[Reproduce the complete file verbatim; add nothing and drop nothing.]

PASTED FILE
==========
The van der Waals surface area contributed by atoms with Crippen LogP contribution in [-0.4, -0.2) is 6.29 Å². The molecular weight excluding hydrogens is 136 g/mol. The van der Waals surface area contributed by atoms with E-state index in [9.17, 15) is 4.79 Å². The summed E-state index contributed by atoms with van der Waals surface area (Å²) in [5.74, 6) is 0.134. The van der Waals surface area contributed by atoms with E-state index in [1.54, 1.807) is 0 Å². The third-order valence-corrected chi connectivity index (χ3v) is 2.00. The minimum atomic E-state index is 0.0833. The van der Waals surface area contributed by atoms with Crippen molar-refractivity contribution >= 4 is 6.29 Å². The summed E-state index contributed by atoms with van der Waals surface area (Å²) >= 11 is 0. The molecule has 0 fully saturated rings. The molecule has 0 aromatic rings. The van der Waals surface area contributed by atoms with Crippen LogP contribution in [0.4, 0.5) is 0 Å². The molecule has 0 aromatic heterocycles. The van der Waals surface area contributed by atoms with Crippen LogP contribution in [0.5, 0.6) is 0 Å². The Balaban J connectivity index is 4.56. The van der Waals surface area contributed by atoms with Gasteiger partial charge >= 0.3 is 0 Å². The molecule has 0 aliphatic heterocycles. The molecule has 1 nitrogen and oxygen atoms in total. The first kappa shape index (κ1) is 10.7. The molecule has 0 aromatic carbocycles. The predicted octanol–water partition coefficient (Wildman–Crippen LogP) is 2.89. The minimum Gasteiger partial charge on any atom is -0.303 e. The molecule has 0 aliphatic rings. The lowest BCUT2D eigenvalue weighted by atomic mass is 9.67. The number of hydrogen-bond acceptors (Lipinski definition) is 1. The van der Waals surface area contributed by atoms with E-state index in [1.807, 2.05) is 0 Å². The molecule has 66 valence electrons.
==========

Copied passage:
The van der Waals surface area contributed by atoms with Crippen LogP contribution in [-0.4, -0.2) is 6.29 Å². The molecular weight excluding hydrogens is 136 g/mol. The van der Waals surface area contributed by atoms with E-state index in [9.17, 15) is 4.79 Å². The summed E-state index contributed by atoms with van der Waals surface area (Å²) in [5.74, 6) is 0.134. The van der Waals surface area contributed by atoms with E-state index in [1.54, 1.807) is 0 Å². The third-order valence-corrected chi connectivity index (χ3v) is 2.00. The minimum atomic E-state index is 0.0833. The van der Waals surface area contributed by atoms with Crippen molar-refractivity contribution >= 4 is 6.29 Å². The summed E-state index contributed by atoms with van der Waals surface area (Å²) >= 11 is 0. The molecule has 0 fully saturated rings. The molecule has 0 aromatic rings. The van der Waals surface area contributed by atoms with Crippen LogP contribution in [0.4, 0.5) is 0 Å². The molecule has 0 aromatic heterocycles. The van der Waals surface area contributed by atoms with Crippen LogP contribution in [0.5, 0.6) is 0 Å². The Balaban J connectivity index is 4.56. The van der Waals surface area contributed by atoms with Gasteiger partial charge >= 0.3 is 0 Å². The molecule has 0 aliphatic heterocycles. The molecule has 1 nitrogen and oxygen atoms in total. The first kappa shape index (κ1) is 10.7. The molecule has 0 aromatic carbocycles. The predicted octanol–water partition coefficient (Wildman–Crippen LogP) is 2.89. The minimum Gasteiger partial charge on any atom is -0.303 e. The molecule has 0 aliphatic rings. The lowest BCUT2D eigenvalue weighted by atomic mass is 9.67. The number of hydrogen-bond acceptors (Lipinski definition) is 1. The van der Waals surface area contributed by atoms with E-state index in [1.807, 2.05) is 0 Å². The molecule has 66 valence electrons.